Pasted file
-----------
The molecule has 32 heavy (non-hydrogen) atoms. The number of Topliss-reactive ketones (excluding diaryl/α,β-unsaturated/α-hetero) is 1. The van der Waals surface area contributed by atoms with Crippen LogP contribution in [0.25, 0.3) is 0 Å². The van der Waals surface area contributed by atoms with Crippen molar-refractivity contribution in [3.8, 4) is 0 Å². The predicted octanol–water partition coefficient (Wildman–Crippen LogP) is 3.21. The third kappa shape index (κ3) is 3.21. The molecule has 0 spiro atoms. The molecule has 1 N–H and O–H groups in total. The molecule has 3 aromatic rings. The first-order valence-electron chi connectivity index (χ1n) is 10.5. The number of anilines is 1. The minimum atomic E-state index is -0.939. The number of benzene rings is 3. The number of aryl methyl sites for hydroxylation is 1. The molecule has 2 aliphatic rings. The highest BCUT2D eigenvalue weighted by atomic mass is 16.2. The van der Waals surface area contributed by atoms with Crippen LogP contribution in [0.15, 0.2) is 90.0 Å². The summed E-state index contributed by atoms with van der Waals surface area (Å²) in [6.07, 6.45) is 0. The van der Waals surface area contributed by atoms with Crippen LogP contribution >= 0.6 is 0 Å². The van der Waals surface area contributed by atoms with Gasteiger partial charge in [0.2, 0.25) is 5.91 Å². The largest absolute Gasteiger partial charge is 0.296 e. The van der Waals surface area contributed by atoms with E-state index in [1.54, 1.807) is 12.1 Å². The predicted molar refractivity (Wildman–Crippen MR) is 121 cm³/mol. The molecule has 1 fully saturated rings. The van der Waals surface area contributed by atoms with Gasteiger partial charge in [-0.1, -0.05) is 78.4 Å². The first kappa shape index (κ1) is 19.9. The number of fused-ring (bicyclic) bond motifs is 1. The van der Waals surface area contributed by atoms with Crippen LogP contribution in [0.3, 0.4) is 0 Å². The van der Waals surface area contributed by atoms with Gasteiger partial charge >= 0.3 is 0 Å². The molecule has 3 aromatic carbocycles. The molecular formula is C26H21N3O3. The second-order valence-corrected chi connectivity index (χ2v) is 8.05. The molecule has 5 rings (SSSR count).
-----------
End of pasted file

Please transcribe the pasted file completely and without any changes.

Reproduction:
The molecule has 32 heavy (non-hydrogen) atoms. The number of Topliss-reactive ketones (excluding diaryl/α,β-unsaturated/α-hetero) is 1. The van der Waals surface area contributed by atoms with Crippen LogP contribution in [0.25, 0.3) is 0 Å². The van der Waals surface area contributed by atoms with Crippen molar-refractivity contribution in [3.8, 4) is 0 Å². The predicted octanol–water partition coefficient (Wildman–Crippen LogP) is 3.21. The third kappa shape index (κ3) is 3.21. The molecule has 0 spiro atoms. The molecule has 1 N–H and O–H groups in total. The molecule has 3 aromatic rings. The first-order valence-electron chi connectivity index (χ1n) is 10.5. The number of anilines is 1. The minimum atomic E-state index is -0.939. The number of benzene rings is 3. The number of aryl methyl sites for hydroxylation is 1. The molecule has 2 aliphatic rings. The highest BCUT2D eigenvalue weighted by atomic mass is 16.2. The van der Waals surface area contributed by atoms with Crippen LogP contribution in [0.15, 0.2) is 90.0 Å². The summed E-state index contributed by atoms with van der Waals surface area (Å²) in [6.07, 6.45) is 0. The van der Waals surface area contributed by atoms with Crippen LogP contribution >= 0.6 is 0 Å². The van der Waals surface area contributed by atoms with Gasteiger partial charge in [0.2, 0.25) is 5.91 Å². The largest absolute Gasteiger partial charge is 0.296 e. The van der Waals surface area contributed by atoms with E-state index in [1.54, 1.807) is 12.1 Å². The predicted molar refractivity (Wildman–Crippen MR) is 121 cm³/mol. The molecule has 1 fully saturated rings. The van der Waals surface area contributed by atoms with Gasteiger partial charge in [-0.1, -0.05) is 78.4 Å². The first kappa shape index (κ1) is 19.9. The number of fused-ring (bicyclic) bond motifs is 1. The van der Waals surface area contributed by atoms with Crippen LogP contribution in [0.3, 0.4) is 0 Å². The van der Waals surface area contributed by atoms with Gasteiger partial charge >= 0.3 is 0 Å². The molecule has 3 aromatic carbocycles. The molecular formula is C26H21N3O3. The second-order valence-corrected chi connectivity index (χ2v) is 8.05. The molecule has 5 rings (SSSR count).